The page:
Mary Poppins Returns
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All Critics (12)
| Top Critics (3)
| Fresh (12)
| Rotten (0)
| DVD (1)
This hell-for-leather 1953 noir demonstrates Ida Lupino's facility with actors and flawless pacing.
Both Edmond O'Brien and Frank Lovejoy are experts as stalwart men gripped in a situation they never made.
Taut, tough, and entirely without macho-glorification, it's a gem, with first-class performances from its three protagonists, deftly characterised without resort to cliché.
A perilous and grim film noir entry.
Lupino draws a performance of crackling malevolence from William Talman, as the serial killer physically and mentally scarred by his abusive childhood. Equally authentic is the impotent terror of weekend fishermen Edmond O'Brien and Frank Lovejoy.
If they gave awards for holding a gun in every single scene of a film from start to finish, (William) Talman would have won.
There's no estrogen whatsoever in The Hitch-Hiker, as spare and muscular a picture as the 1950s ever produced.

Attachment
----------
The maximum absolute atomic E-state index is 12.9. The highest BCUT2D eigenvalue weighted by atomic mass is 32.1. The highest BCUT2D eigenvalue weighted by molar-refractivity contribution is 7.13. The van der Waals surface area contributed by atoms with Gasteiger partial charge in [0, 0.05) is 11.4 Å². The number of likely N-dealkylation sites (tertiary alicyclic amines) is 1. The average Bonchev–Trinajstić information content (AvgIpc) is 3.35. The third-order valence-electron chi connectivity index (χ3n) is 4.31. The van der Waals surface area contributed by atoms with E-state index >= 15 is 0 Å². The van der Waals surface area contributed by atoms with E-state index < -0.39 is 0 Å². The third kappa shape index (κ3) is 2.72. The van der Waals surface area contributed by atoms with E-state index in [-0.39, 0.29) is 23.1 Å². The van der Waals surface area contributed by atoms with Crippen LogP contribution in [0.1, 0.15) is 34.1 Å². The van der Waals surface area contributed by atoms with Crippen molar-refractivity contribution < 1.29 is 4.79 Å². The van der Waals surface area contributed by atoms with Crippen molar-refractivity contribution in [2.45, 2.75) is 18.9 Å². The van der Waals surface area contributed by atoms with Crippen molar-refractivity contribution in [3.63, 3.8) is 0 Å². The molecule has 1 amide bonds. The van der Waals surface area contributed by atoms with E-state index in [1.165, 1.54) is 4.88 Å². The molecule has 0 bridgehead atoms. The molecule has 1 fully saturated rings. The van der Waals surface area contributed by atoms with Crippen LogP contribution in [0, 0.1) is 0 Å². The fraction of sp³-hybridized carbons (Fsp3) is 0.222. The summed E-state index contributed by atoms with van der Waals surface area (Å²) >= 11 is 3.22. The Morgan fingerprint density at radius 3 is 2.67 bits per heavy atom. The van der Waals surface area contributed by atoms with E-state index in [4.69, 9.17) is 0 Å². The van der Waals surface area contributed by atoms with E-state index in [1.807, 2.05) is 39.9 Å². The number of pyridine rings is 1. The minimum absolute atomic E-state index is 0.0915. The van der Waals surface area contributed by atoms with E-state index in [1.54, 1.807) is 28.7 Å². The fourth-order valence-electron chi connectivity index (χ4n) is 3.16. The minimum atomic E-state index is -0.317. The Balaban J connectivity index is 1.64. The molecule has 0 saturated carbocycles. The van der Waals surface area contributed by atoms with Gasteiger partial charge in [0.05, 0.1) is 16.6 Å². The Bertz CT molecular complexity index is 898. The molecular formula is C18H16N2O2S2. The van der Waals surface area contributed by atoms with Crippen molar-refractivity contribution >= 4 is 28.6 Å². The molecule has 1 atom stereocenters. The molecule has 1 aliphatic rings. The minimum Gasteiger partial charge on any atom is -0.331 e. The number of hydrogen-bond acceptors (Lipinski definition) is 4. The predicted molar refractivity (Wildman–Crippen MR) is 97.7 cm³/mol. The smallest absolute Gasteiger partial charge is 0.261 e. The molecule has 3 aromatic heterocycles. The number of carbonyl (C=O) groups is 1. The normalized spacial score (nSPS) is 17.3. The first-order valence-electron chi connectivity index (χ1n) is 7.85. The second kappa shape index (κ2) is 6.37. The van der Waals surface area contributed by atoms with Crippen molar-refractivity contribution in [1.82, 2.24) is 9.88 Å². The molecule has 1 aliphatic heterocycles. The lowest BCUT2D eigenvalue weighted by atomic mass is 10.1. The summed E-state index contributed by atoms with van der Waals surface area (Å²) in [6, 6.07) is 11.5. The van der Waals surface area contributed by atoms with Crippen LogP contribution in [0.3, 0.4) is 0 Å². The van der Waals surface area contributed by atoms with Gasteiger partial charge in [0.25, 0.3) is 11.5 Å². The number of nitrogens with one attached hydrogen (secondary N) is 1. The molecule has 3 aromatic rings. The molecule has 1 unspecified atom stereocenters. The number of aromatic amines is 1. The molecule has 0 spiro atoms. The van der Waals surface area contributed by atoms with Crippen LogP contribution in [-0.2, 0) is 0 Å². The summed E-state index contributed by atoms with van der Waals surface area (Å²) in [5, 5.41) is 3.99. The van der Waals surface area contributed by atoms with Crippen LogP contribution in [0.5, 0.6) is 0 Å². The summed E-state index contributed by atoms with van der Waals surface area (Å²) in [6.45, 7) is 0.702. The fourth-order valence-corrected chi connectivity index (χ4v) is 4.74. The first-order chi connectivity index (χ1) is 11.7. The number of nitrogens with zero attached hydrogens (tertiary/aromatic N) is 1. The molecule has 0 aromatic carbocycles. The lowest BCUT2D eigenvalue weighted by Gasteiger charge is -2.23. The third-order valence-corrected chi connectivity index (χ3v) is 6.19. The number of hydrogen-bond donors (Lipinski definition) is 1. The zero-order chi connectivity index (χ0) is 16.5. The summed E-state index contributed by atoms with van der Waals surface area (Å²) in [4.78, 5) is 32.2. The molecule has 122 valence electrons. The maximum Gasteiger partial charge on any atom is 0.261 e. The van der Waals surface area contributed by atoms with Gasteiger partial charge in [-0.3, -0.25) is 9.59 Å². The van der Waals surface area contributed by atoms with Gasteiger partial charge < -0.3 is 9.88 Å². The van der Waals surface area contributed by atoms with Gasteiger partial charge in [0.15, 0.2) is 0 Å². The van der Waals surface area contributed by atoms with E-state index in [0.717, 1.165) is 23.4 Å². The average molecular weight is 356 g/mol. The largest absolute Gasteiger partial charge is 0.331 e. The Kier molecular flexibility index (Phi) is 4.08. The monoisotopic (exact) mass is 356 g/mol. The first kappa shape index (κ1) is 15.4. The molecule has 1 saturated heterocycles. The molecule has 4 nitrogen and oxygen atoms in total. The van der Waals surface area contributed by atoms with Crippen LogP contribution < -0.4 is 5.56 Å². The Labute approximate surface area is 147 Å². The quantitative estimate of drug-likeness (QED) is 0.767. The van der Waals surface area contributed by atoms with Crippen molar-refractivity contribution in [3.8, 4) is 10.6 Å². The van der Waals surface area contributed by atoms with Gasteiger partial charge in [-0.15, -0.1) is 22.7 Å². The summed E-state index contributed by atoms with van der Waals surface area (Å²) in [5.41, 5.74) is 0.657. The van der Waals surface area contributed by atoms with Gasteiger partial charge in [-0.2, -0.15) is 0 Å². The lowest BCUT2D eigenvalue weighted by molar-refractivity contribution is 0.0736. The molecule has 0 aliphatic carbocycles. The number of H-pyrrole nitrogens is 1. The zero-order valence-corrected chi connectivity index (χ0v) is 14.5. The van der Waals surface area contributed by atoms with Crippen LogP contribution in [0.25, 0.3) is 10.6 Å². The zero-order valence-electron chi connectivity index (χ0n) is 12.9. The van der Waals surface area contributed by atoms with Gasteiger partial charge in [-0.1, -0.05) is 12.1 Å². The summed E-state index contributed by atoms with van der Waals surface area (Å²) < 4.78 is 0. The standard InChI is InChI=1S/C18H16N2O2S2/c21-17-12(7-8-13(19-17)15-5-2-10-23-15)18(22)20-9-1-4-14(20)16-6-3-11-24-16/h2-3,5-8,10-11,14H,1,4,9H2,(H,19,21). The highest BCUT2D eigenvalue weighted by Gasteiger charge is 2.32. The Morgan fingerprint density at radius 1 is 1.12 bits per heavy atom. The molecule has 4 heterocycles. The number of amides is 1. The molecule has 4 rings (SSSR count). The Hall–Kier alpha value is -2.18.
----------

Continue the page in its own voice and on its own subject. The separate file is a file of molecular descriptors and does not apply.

This suspenseful film noir is superbly acted and sharply helmed by Ida Lupino, one of the few women directors in Hollywood of the 1950s.
Talman's performance as a sadistic sleaze was powerful.
Ida Lupino directed this tough little pot-boiler of a thriller about 2 regular guys on a fishing trip who get kidnapped by one psychologically scarred piece of work for a cross-country trip via automobile. Everything's good here, everything, the direction, the acting, the writing ... a great noir.
A pretty good movie, but it could be better, especially now that there have been so many other movies like this one.
Great little Thriller by the only female directors of Hollywood's Golden Age, Ida Lupino.
It starts out amazingly and then sort of peters out toward the end, but overall very enjoyable.
Ultimately a bit of a shaggy dog story - but the first hour is tight, unnerving ride through the postwar male American psyche.
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